REG: Exactly, she ends up in this rural farmland in some corner of England in this isolated old house, there is gonna be a culture shock. Also, the locals are possibly tormenting her or whatever, there’s this sort of thing going on. What I didn’t want to do was have a girl from another country like Italy, Germany or wherever and then have it construed as a kind of racial conflict. So I thought if she was American, there were far less ways of looking at it on ethnic grounds.

I also remember from a lot of, not necessarily the Hammer films, but the British horror films of that era there normally would be an American, they probably did it for commercial reasons but it just tuck with me as part of the genre; having an American as a fish out of water. The reason we ended up going with Charisma was that she, out of all of the other actresses, definitely understood the character the best. I was completely convinced on a creative level. There was just no two ways about it, she read the script back to front, she had about 70 questions for me, and she was suggesting things that even I hadn’t fully thought through. I was like “well actually, you’ve got a really good point there because that makes sense with this, that the other” so I thought she’s got it, she’s nailed it!

I liked the fact that she has a culty, American horror background, albeit Buffy and Angel. That just felt right for me because I wanted Psychosis to have a bit of a cult feel and I figured you can’t just force that kind of stuff. Whoever you cast, kind of brings something to it, and I’m not saying she brings the essence of Buffy and Angel because that would be wrong, but I feel what her face brings is that sort of feeling of pop-cult-horror which I quite liked and then having her alongside the likes of Ricci Hartnet. I could see them working really well together. I think the two of them worked fantastically well together in the film. It’s also a kind of face-off, bringing her in; she’s almost like the character, a fish out of water. She’s faced with this gruff, rough British actor and I was wondering if that would work and I think it did.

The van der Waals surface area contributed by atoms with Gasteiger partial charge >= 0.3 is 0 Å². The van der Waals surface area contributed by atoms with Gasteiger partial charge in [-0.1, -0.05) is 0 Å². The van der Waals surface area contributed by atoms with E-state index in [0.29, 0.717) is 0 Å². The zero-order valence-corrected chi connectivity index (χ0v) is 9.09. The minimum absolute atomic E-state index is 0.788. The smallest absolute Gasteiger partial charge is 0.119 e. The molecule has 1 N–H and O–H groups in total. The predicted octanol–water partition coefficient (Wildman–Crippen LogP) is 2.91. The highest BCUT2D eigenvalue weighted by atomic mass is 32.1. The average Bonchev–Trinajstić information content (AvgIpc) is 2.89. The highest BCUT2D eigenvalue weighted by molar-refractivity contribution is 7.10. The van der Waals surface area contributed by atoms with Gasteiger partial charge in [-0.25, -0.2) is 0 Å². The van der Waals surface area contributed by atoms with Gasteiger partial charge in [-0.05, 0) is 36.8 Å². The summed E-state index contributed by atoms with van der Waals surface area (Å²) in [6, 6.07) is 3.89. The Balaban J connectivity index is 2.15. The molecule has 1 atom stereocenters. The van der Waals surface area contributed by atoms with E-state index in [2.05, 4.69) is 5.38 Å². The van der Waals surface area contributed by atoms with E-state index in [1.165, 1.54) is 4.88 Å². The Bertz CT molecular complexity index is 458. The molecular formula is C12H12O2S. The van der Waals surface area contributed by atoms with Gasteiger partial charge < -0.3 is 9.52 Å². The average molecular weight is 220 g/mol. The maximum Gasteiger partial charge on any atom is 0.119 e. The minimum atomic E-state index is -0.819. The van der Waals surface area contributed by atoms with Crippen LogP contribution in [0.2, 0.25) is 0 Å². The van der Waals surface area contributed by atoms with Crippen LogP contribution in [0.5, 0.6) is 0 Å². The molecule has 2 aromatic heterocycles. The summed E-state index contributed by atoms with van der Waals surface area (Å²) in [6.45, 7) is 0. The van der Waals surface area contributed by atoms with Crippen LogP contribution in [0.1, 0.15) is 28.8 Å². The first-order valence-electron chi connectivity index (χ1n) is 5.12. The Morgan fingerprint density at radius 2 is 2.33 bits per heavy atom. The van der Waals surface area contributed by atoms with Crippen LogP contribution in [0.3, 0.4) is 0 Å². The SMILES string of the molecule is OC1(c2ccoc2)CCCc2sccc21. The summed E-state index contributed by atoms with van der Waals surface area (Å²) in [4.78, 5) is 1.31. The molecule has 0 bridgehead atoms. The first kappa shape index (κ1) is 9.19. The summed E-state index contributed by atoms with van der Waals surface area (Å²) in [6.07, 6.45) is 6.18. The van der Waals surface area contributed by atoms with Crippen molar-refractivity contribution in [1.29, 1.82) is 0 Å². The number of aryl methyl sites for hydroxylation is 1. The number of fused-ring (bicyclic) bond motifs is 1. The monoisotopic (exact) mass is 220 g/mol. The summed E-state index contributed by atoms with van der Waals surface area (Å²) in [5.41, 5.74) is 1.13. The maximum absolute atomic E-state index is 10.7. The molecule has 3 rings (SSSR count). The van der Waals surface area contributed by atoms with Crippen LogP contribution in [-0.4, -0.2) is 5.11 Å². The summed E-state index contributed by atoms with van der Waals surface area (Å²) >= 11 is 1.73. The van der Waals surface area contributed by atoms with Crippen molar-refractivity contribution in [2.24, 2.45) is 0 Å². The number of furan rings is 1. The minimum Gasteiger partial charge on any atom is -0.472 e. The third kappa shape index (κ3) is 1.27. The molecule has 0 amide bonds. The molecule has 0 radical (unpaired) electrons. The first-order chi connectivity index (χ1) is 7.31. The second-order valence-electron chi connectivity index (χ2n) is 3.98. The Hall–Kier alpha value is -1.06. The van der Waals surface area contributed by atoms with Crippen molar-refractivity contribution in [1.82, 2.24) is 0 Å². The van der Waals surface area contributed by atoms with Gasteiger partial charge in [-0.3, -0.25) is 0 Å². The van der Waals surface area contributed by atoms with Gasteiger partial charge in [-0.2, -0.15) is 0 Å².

With Justin, I don’t know if you remember a film called Legacy, again it was one of those films like Hammer, a lot of it was set in an old house and Roger Daltry showed up and things like that always stuck in my mind! It feels very British and sort of Hemmer-esque, so there was this rock musician in the script and I wondered if we could get a real rock musician, not someone that was so over exposed that they ruin it, someone that fits in and Justin just seemed the best person to fit in. We spoke to him and he was really up for it and he quite likes horrors as well! Justin and Charisma compliment each other really in a lot of ways. I think there’s a connection between heavy metal music and shows like Buffy. On a subtextual level they all kind of connect. We did speak to a few other musicians as well and decided to go with Justin over them, looking back now I couldn’t imagine any of those other guys gelling with Charisma in that respect. It would have just felt out of place.

Psychosis is not only set in a haunted mansion. It was also filmed in a real-life haunted mansion! Stories from the cast and crew tell of a strange fire which broke out on the set, of equipment failure and even strange voices calling from apparently empty rooms. But paranormal activities aren’t the only things which take place in the film, other strange things occur and I was curious about how they made their way into the film.

PATRICK: How did you go about researching the hauntings, psychics and the seedy underworld that Paul Scuflor’s character is involved in?

REG: I’ve never been to a sex party but I often hear about them not because of anything I’m doing but you hear of stuff. So I know they exist, I know they go on and I just asked a few people what sort of stuff happens, what realisticly happens. There’s a couple of scenes, you wouldn’t have seen, they’re deleted scenes where there’s some real naughty stuff going on in that party but we cut it out because it took that strand of the story too far and it affected the main balance of the story, which was Charisma’s story.